"Beat THAT!" Mrs. Ney says to her future self.
"Not likely!" says me.
Best tuna we've ever had.
If this tuna showed up on a 20-course tasting menu, it would the one course I'd remember three years later. Except we each had six full ounces of the stuff sitting in front of us.
As an overall meal, with both wines to go back and forth, this meal easily sits in the top two or three in the few years.
And, for everything, on the plate and in the glass, it cost a grand freakin' total of about $80.
Don't need a Groupon for that!
Food: Moroccan-inflected tuna with blood oranges and gaeta olives, arugula and pomegranate salad and Seeduction bread, Kerrygold butter and rose petal jam
Tuna: 12 oz piece: crusted with:
(1 1/2 tsp coriander seeds
3/4 tsp pink peppercorns
3/4 tsp szechuan peppercorns
seeds from 5 cardamom pods
1/2 tsp fleur de sel
4 thin slices peeled ginger,
mashed all together in mortar & pestle - from Around My French Table)
Blood orange suprèmes and gaeta olives (shallot, thyme, cumin seeds, walnut oil)
Arugula, parsley & pomegranate seeds salad (walnut oil, salt, black pepper)
Seeduction bread, Kerrygold butter, French rose petal jam
Tuna seared rare and placed on top of the blood orange and olive salad. The first bite was one of the purest taste experiences (don't care how pretentious that sounds) I've ever had. Every flavor on the tuna and under it came through so balanced, so beautifully seasoned, so pause-worthy that words aren't gonna do it. Right away, the cardamom and peppercorn hit freshened, brightened and lightened by the blood orange juice, cleaned by the ginger and then brought back to a savory, darker depth of deliciousness by the gaeta olives. Seemed like 12 levels of flavor in every bite without being murky or muddled and nothing obscuring the tuna in the least. Great acid, pretty floral notes from the spices. Can't say anything more.
Best. Tuna. Ever.
Accompanied by Seeduction bread from Whole Foods. Played an important role with its rustic, dark bread edge, leveling out the entire meal with country, sort of unrefined presence brought to something more refined by quality Kerrygold butter. But the rose petal jam, adding yet another floral component, seemed integral, enforcing again what we want: bright, clean food with a strong acid backbone, the protein strongly driven by herbs and spices that serve as the primary lifter and the supporting cast being different levels of diversion and cut while tying into everything else.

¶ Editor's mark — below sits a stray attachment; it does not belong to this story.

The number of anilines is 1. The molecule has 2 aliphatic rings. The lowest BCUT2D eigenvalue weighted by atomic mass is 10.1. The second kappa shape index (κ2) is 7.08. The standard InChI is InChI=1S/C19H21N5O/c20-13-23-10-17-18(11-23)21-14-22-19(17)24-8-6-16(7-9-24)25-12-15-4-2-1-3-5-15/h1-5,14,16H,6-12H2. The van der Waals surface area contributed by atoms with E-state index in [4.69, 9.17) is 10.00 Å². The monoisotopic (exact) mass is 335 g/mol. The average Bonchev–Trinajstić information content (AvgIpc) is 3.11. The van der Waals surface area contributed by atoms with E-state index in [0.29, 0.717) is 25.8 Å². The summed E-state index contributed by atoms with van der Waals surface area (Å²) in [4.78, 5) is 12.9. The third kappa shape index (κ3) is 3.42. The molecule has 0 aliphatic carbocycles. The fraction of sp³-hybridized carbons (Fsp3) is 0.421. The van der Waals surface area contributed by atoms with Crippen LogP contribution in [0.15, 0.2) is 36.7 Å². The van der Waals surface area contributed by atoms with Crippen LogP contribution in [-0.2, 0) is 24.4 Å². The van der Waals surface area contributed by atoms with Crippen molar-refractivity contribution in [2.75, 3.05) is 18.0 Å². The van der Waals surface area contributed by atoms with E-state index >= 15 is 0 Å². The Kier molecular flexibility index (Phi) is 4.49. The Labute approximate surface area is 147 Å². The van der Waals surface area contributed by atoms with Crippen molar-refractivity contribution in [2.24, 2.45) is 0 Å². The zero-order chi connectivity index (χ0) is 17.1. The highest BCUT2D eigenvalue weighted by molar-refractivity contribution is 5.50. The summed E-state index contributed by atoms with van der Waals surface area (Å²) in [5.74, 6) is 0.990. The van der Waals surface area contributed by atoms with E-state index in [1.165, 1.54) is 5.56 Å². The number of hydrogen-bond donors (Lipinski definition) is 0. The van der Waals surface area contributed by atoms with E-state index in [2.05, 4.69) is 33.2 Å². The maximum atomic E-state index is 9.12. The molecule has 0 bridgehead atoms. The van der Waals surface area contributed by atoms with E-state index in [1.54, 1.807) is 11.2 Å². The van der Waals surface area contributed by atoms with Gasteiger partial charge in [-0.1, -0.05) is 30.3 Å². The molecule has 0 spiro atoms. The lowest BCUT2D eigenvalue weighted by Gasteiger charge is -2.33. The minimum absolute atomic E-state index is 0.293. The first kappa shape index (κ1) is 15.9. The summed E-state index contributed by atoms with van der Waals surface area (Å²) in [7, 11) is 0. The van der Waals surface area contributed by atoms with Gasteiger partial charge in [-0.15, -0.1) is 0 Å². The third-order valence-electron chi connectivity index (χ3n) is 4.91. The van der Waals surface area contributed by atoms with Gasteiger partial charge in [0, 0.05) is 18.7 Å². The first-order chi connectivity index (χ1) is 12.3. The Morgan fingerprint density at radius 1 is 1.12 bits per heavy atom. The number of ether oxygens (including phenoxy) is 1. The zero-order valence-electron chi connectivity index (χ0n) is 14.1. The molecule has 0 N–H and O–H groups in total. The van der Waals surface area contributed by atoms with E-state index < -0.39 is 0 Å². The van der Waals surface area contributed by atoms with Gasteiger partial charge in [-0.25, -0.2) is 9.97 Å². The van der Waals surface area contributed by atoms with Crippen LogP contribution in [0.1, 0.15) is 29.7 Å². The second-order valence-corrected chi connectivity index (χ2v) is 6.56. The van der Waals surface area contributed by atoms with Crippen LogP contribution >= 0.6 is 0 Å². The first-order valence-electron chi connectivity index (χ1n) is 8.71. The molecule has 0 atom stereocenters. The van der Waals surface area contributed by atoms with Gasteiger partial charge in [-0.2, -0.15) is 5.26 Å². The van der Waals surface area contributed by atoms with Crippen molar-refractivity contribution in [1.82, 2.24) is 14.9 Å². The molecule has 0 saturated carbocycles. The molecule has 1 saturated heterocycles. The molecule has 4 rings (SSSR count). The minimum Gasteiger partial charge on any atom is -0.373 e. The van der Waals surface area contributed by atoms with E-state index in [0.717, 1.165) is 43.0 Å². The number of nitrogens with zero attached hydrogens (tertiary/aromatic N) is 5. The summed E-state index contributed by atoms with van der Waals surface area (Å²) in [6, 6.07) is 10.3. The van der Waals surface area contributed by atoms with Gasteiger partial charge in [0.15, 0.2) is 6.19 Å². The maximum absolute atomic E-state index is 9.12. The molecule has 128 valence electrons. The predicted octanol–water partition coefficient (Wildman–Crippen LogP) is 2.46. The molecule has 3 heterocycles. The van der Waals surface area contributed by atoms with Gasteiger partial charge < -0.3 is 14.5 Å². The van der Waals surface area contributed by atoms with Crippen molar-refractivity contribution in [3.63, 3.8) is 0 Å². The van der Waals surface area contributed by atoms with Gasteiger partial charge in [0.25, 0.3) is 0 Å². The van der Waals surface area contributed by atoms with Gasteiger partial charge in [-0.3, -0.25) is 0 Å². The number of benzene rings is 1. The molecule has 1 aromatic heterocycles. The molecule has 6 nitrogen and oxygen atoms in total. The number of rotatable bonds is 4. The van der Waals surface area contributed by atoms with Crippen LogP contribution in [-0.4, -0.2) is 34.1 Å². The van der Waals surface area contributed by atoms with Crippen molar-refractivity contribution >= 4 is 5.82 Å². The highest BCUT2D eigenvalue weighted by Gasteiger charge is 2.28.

Who doesn't? That's textbook. But in the details, this meal is the First example in our food world.
Arugula, parsley and pomegranate seed salad to finish.
Wine: 2008 Ponzi Willamette Valley ($33 - Binny's) and 2008 Ken Wright Shea Vineyard 375ml ($22 - Binny's)
Two of the best noses on wines I've smelled in a couple years at least. The complexity on both of these wines coming out of the glass...wow! Both felt like the first real experience we've had with the 2008 Oregon vintage and, if these wines are any indication, all the hype is warranted.
A return to the 2008 Ponzi after having it two months ago with ridiculously good lamb and saffron risotto. Didn't show particularly well then but it's showing much better now. Popped and poured then. Opened about 30 minutes before dinner this time.
Plum, roses, forest floor, a touch of tobacco and lipstick on the nose. On the palate, the plum transitioned to a more muted black cherry with a touch of blueberry juice. Very muted, actually. All secondary flavors right now, showing a big rose petal component with everything going right into the mid-palate. Tea and cola notes to finish. Bitter tea leaves, actually, that weren't unwelcome. Flat-ish cola after about two hours open, which may mitigate a long decant in the future.
Again, and consistent with we utterly love about Ponzi, a ton of roses and the very distinct, bright, lithe and lifting acid that only comes from Ponzi. We'll know Ponzi acid blind until the day we die. It's why we capital-L love it.
Great wine and it's only going to get better. Much better.
But the Ken Wright beat it from a technical sense, helped along by its half-bottleness. Massive wet tobacco nose intermingled with an spiced orange peel, loam-potting soil, piles of rose petals and fuzzy blackberry. All of that followed on the palate and all of that danced around beautifully, all in a streamlined and seamless structure, finishing with the tobacco again going right into a graceful touch of a flower bundle. Softer acid than the Ponzi. Dark with brighter flecks on occasion. Just so well-made and gorgeous. Starts out big but goes right into a perfect medium-bodied weight halfway down. Pretty. Changed. Flowers everywhere. And I've always love tobacco notes but I can't think of a time when I enjoyed it this much.
Odd that this was the first red Ken Wright we've had since the start of this blog. This will be changing soon.
In the end, what jumped out though, were the floral notes and acid in both wines and how they fit so perfectly with the food.
Pairing: 99 Made me think about life changes, like needing an apartment with a patio
Because if this meal were eaten on a late July day, at dusk as a searing day heat gave way to a surprisingly calm, cooling night, outside with friends, I might have wet my pants a little.
The cumin in the blood orange-gaeta olive blend under the tuna fit like a glove with the Ken Wright and the coriander in the crust blew up with the Ponzi. Each, all and everything showing so much purity and love in the glass and on the plate.
That's it. Everything tasted like so much Warm Huggy Love.